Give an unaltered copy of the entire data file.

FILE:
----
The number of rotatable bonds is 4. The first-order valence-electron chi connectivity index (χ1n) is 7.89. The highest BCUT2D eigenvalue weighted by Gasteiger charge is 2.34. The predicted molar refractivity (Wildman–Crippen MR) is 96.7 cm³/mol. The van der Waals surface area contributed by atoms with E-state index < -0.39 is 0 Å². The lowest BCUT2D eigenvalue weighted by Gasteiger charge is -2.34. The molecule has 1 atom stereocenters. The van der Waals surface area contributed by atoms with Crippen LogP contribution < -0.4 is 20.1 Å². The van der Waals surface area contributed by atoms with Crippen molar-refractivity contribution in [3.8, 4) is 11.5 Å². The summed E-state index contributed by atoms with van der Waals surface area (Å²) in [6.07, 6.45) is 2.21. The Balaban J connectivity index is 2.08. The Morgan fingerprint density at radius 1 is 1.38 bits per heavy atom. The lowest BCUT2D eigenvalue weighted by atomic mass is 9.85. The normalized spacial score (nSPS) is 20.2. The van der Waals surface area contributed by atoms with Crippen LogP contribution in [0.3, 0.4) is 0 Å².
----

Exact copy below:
The number of rotatable bonds is 4. The first-order valence-electron chi connectivity index (χ1n) is 7.89. The highest BCUT2D eigenvalue weighted by Gasteiger charge is 2.34. The predicted molar refractivity (Wildman–Crippen MR) is 96.7 cm³/mol. The van der Waals surface area contributed by atoms with E-state index < -0.39 is 0 Å². The lowest BCUT2D eigenvalue weighted by Gasteiger charge is -2.34. The molecule has 1 atom stereocenters. The van der Waals surface area contributed by atoms with Crippen LogP contribution < -0.4 is 20.1 Å². The van der Waals surface area contributed by atoms with Crippen molar-refractivity contribution in [3.8, 4) is 11.5 Å². The summed E-state index contributed by atoms with van der Waals surface area (Å²) in [6.07, 6.45) is 2.21. The Balaban J connectivity index is 2.08. The Morgan fingerprint density at radius 1 is 1.38 bits per heavy atom. The lowest BCUT2D eigenvalue weighted by atomic mass is 9.85. The normalized spacial score (nSPS) is 20.2. The van der Waals surface area contributed by atoms with Crippen LogP contribution in [0.3, 0.4) is 0 Å².